Pollard seems ready to continue the string in 2010 — this week sees the release of We All Got Out of the Army, which will be followed by Moses on a Snail this summer and God knows what else before the year is up.
On Army, Pollard and producer/co-conspirator Todd Tobias concoct a visceral set that runs the gamut from delirious Power Pop (“Silk Rotor”) to fresh takes on Pollard’s darkly ruminative Who fixation (“I Can See,” “Poet Bums,” “His Knighthood Photograph”) to jangly Mitch Easter-flecked sugar Rock (“Post-Hydrate Update,”) to clockwork New Wave guitar Rock (“On Top of the Vertigo,” “How Many Stations”) to hints of 1970-ear David Bowie (“Red Pyramid,” “Faster to Babylon”).
There are some classic off-the-sonic-wall Pollard moments; “Rice Train” imagines Motorhead as an experimental Pop band with Brian Eno trying to corral the weirdness, and “Wild Girl” is a tremulous answering machine demo. As bizarre as those songs are, they divide the disc in a typically interesting manner. The truly amazing thing about Robert Pollard is that he can write and record in this wide variety of styles within a single album and is clearly adept enough at all of them to actually be capable of writing an album’s worth of any of it, but he contents himself with tossed-off two-minute chunks of cracked brilliance.
To hell with the haters. The least of Pollard‘s prolific output is pretty damn good, so why should he edit genius? If you‘ve got 10 in you this year, Bob, we’ll eat it all — thank you, sir — and ask for more. Get busy. Oh, you are. Carry on, then.
Rogue Wave began eight years ago when frontman Zach Schwartz lost his tech job in the dot.com bust and decided to clear his head with a trip to New York. His original intention was to record a couple of songs with a friend but the sessions yielded an entire album’s worth of tunes that inspired Schwartz to quit his old band and create a new one that he christened Rogue Wave, adopting Rogue as a pseudonymous surname.
He self-released the New York sessions as Out of the Shadow in 2003, which brought him to the attention of Sub Pop, which signed the band and reissued Shadow in 2004. The following year, the largely solo bedroom Pop of Shadow gave way to Rogue Wave’s more collaborative sophomore effort, the bracingly beautiful and expansive Descended Like Vultures.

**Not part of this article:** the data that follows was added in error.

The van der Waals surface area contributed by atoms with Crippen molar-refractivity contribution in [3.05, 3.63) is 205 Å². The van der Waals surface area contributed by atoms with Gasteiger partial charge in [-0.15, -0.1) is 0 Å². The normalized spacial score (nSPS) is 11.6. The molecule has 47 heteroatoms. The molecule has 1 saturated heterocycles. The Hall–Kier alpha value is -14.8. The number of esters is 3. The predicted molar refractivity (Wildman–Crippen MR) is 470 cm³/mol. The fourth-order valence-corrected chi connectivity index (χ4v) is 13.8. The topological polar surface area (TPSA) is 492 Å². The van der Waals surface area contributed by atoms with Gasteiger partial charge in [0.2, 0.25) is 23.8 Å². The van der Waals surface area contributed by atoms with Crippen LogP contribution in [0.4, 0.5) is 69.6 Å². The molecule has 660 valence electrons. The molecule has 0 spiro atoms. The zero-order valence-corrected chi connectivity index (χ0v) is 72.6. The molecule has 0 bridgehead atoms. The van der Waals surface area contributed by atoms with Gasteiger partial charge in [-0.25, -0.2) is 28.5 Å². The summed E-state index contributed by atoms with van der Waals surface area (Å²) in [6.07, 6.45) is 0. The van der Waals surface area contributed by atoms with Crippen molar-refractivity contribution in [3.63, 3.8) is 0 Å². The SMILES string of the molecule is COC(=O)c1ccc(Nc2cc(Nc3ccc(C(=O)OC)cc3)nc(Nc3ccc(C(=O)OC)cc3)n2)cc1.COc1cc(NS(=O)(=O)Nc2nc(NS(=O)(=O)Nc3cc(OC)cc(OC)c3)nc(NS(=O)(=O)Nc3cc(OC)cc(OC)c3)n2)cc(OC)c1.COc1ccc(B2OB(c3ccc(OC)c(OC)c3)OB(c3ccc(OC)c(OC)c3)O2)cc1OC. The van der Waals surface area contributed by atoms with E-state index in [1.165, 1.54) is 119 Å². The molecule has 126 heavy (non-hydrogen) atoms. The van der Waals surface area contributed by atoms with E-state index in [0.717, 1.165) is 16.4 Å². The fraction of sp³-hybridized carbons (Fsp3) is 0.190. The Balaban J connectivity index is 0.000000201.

Good things began happening for the band; acclaim rolled in for the album, and their music received high profile exposure with cool television and film placements. But the downside was more difficult; kidney disease forced drummer Pat Spurgeon on hiatus, guitarist Gram LeBron’s father passed away, bassist Evan Farrell quit and the band lost their Sub Pop deal when they couldn’t agree on a number of albums to put in the contract.
Jack Johnson eventually signed Rogue Wave to his Brushfire imprint and released Asleep at Heaven’s Gate, an album that was generally regarded as slicker and slightly less satisfying than its more visceral predecessors.
On their fourth album, Permalight, Rogue Wave seems to be steering for even deeper commercial waters. Although “Solitary Gun” hearkens back to Heaven’s Gate, “Good Morning (The Future)” and the title track bubble along on synth and machine beats like a cross between Vampire Weekend and Peter Gabriel at his most chart-minded. “Sleepwalker” “Stars and Stripes” and the lovely and edgy “We Will Make the Song Destroy” push the sound back into Rogue Wave’s quirky Shins-as-Shoegaze-Pop range, but Permalight too often settles for good enough when the band should clearly be aiming for the same general targets that they hit effectively on their last two albums.
Certainly no band should continue to make the same album over and over, and the addition of electronics isn’t a bad way to spice up the mix, but if that’s the direction that Rogue Wave wants to pursue, it needs to be in the service of better songs with more sonic conviction than they show on Permalight.
Where would we be without that special brand of crazy provided by the inimitable and certifiably erratic genius of Anton Newcombe? Over the past decade and a half, Newcombe and his revolving door of acid cases known collectively as the Brian Jonestown Massacre have sculpted a cool underground career and a loyal fan base that hews slightly above cult status by simultaneously looking backward (to The Rolling Stones’ sonic tripmongering of the late ’60s), less backward (to ’80s psychgazers like Echo and the Bunnymen and The Church) and forward (as a lo-fi home recordist with boundless ambition, balls, confidence and wild-eyed creative ability). BJM’s early outings ran the gamut from Shoegaze to Garage Rock to straight Psychedelia to twangy acid Blues to increasingly expansive cinematic soundscapes, with each evolutionary notch clearly defined by Newcombe’s unhinged brilliance.
For their latest, Who Killed Sgt. Pepper?, Newcombe and this year’s iteration of BJM combine their constant penchant for psychedelic exploration with their recent filmic perspective while adding a new sonic wrinkle — a contemporary Trance/Techno pulse. Like most of Newcombe’s musical hybrids, Sgt. Pepper is not merely a new idea tacked onto the front of an old structure but a fascinating blend of stylistic directions, expanding BJM’s range while retaining a consistent identity. And one look at the cover art indicates a wild ride on Newcombe’s musical roller coaster, as he namechecks Rock’s most revered and recognized psychedelic album along with an image of Christ’s crown-of-thorns agony.